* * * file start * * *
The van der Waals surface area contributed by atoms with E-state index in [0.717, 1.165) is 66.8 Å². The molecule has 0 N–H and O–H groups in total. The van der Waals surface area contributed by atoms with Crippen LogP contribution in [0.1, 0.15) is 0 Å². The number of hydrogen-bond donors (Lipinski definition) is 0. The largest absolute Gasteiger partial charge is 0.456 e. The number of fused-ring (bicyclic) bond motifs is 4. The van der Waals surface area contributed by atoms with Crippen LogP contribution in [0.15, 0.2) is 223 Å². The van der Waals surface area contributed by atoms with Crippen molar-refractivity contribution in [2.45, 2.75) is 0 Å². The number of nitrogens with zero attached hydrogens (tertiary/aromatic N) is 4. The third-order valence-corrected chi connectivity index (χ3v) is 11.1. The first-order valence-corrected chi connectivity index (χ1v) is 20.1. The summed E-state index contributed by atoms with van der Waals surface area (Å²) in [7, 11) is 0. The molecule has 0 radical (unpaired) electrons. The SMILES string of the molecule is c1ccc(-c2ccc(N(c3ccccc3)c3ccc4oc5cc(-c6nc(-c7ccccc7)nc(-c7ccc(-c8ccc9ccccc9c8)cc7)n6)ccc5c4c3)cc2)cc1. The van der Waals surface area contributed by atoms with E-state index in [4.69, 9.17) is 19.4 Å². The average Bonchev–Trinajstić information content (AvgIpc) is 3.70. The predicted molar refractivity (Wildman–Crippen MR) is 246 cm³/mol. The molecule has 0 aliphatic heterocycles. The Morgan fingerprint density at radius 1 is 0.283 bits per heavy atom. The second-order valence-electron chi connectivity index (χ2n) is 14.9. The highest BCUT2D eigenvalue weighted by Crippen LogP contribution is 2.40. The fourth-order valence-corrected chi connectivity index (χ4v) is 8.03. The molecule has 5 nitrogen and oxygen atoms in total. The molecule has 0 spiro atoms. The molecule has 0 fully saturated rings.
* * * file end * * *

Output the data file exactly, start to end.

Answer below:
The van der Waals surface area contributed by atoms with E-state index in [0.717, 1.165) is 66.8 Å². The molecule has 0 N–H and O–H groups in total. The van der Waals surface area contributed by atoms with Crippen LogP contribution in [0.1, 0.15) is 0 Å². The number of hydrogen-bond donors (Lipinski definition) is 0. The largest absolute Gasteiger partial charge is 0.456 e. The number of fused-ring (bicyclic) bond motifs is 4. The van der Waals surface area contributed by atoms with Crippen LogP contribution in [0.15, 0.2) is 223 Å². The van der Waals surface area contributed by atoms with Crippen molar-refractivity contribution in [2.45, 2.75) is 0 Å². The number of nitrogens with zero attached hydrogens (tertiary/aromatic N) is 4. The third-order valence-corrected chi connectivity index (χ3v) is 11.1. The first-order valence-corrected chi connectivity index (χ1v) is 20.1. The summed E-state index contributed by atoms with van der Waals surface area (Å²) in [7, 11) is 0. The molecule has 0 radical (unpaired) electrons. The SMILES string of the molecule is c1ccc(-c2ccc(N(c3ccccc3)c3ccc4oc5cc(-c6nc(-c7ccccc7)nc(-c7ccc(-c8ccc9ccccc9c8)cc7)n6)ccc5c4c3)cc2)cc1. The van der Waals surface area contributed by atoms with E-state index in [4.69, 9.17) is 19.4 Å². The average Bonchev–Trinajstić information content (AvgIpc) is 3.70. The predicted molar refractivity (Wildman–Crippen MR) is 246 cm³/mol. The molecule has 0 aliphatic heterocycles. The Morgan fingerprint density at radius 1 is 0.283 bits per heavy atom. The second-order valence-electron chi connectivity index (χ2n) is 14.9. The highest BCUT2D eigenvalue weighted by Crippen LogP contribution is 2.40. The fourth-order valence-corrected chi connectivity index (χ4v) is 8.03. The molecule has 5 nitrogen and oxygen atoms in total. The molecule has 0 spiro atoms. The molecule has 0 fully saturated rings.